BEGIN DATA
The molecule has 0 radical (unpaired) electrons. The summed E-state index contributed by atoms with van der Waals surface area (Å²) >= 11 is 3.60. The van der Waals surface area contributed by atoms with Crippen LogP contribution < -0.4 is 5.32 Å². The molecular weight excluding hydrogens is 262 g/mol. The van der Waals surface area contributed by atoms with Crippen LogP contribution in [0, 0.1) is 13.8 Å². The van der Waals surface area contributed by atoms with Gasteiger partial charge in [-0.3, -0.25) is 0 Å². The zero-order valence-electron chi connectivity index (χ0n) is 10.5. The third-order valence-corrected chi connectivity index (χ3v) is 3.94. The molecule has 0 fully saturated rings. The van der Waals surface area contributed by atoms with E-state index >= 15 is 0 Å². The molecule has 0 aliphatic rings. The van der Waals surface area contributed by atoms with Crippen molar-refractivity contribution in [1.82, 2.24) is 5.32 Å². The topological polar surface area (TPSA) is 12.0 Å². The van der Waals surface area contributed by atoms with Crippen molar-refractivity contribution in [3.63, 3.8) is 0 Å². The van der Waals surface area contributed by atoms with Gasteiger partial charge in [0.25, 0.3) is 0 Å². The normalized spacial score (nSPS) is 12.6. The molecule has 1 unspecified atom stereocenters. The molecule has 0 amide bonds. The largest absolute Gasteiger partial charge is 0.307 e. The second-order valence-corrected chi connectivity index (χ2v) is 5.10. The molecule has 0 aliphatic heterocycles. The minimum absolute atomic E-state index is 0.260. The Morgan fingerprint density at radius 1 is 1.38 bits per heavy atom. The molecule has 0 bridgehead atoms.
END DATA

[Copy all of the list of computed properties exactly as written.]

The molecule has 0 radical (unpaired) electrons. The summed E-state index contributed by atoms with van der Waals surface area (Å²) >= 11 is 3.60. The van der Waals surface area contributed by atoms with Crippen LogP contribution < -0.4 is 5.32 Å². The molecular weight excluding hydrogens is 262 g/mol. The van der Waals surface area contributed by atoms with Crippen LogP contribution in [0, 0.1) is 13.8 Å². The van der Waals surface area contributed by atoms with Gasteiger partial charge in [-0.3, -0.25) is 0 Å². The zero-order valence-electron chi connectivity index (χ0n) is 10.5. The third-order valence-corrected chi connectivity index (χ3v) is 3.94. The molecule has 0 fully saturated rings. The van der Waals surface area contributed by atoms with E-state index >= 15 is 0 Å². The molecule has 0 aliphatic rings. The van der Waals surface area contributed by atoms with Crippen molar-refractivity contribution in [1.82, 2.24) is 5.32 Å². The topological polar surface area (TPSA) is 12.0 Å². The van der Waals surface area contributed by atoms with Crippen molar-refractivity contribution in [3.63, 3.8) is 0 Å². The van der Waals surface area contributed by atoms with Gasteiger partial charge in [0.25, 0.3) is 0 Å². The normalized spacial score (nSPS) is 12.6. The molecule has 1 unspecified atom stereocenters. The molecule has 0 amide bonds. The largest absolute Gasteiger partial charge is 0.307 e. The second-order valence-corrected chi connectivity index (χ2v) is 5.10. The molecule has 0 aliphatic heterocycles. The minimum absolute atomic E-state index is 0.260. The Morgan fingerprint density at radius 1 is 1.38 bits per heavy atom. The molecule has 0 bridgehead atoms.